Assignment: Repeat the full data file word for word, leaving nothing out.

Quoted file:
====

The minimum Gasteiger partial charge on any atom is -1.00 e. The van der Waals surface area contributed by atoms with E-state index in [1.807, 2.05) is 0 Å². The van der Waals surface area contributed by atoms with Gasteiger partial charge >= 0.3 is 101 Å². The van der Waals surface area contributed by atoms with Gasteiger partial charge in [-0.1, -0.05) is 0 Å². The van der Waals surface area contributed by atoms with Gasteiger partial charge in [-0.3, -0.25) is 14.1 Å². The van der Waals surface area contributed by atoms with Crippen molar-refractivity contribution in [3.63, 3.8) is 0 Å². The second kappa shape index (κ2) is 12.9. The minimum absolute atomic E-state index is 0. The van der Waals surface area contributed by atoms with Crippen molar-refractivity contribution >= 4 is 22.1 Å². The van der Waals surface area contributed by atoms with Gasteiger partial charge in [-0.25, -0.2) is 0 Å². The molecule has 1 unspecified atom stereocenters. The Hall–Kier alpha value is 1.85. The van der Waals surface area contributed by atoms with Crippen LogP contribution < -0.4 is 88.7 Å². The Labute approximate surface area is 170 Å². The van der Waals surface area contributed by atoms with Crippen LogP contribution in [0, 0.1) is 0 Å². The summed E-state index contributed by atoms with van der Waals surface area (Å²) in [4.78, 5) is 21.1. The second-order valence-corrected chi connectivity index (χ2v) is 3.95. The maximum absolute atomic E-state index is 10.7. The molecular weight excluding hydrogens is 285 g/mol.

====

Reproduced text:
The minimum Gasteiger partial charge on any atom is -1.00 e. The van der Waals surface area contributed by atoms with E-state index in [1.807, 2.05) is 0 Å². The van der Waals surface area contributed by atoms with Gasteiger partial charge >= 0.3 is 101 Å². The van der Waals surface area contributed by atoms with Gasteiger partial charge in [-0.1, -0.05) is 0 Å². The van der Waals surface area contributed by atoms with Gasteiger partial charge in [-0.3, -0.25) is 14.1 Å². The van der Waals surface area contributed by atoms with Crippen molar-refractivity contribution in [3.63, 3.8) is 0 Å². The second kappa shape index (κ2) is 12.9. The minimum absolute atomic E-state index is 0. The van der Waals surface area contributed by atoms with Crippen molar-refractivity contribution >= 4 is 22.1 Å². The van der Waals surface area contributed by atoms with Gasteiger partial charge in [-0.25, -0.2) is 0 Å². The molecule has 1 unspecified atom stereocenters. The Hall–Kier alpha value is 1.85. The van der Waals surface area contributed by atoms with Crippen LogP contribution < -0.4 is 88.7 Å². The Labute approximate surface area is 170 Å². The van der Waals surface area contributed by atoms with Crippen LogP contribution in [0, 0.1) is 0 Å². The summed E-state index contributed by atoms with van der Waals surface area (Å²) in [4.78, 5) is 21.1. The second-order valence-corrected chi connectivity index (χ2v) is 3.95. The maximum absolute atomic E-state index is 10.7. The molecular weight excluding hydrogens is 285 g/mol.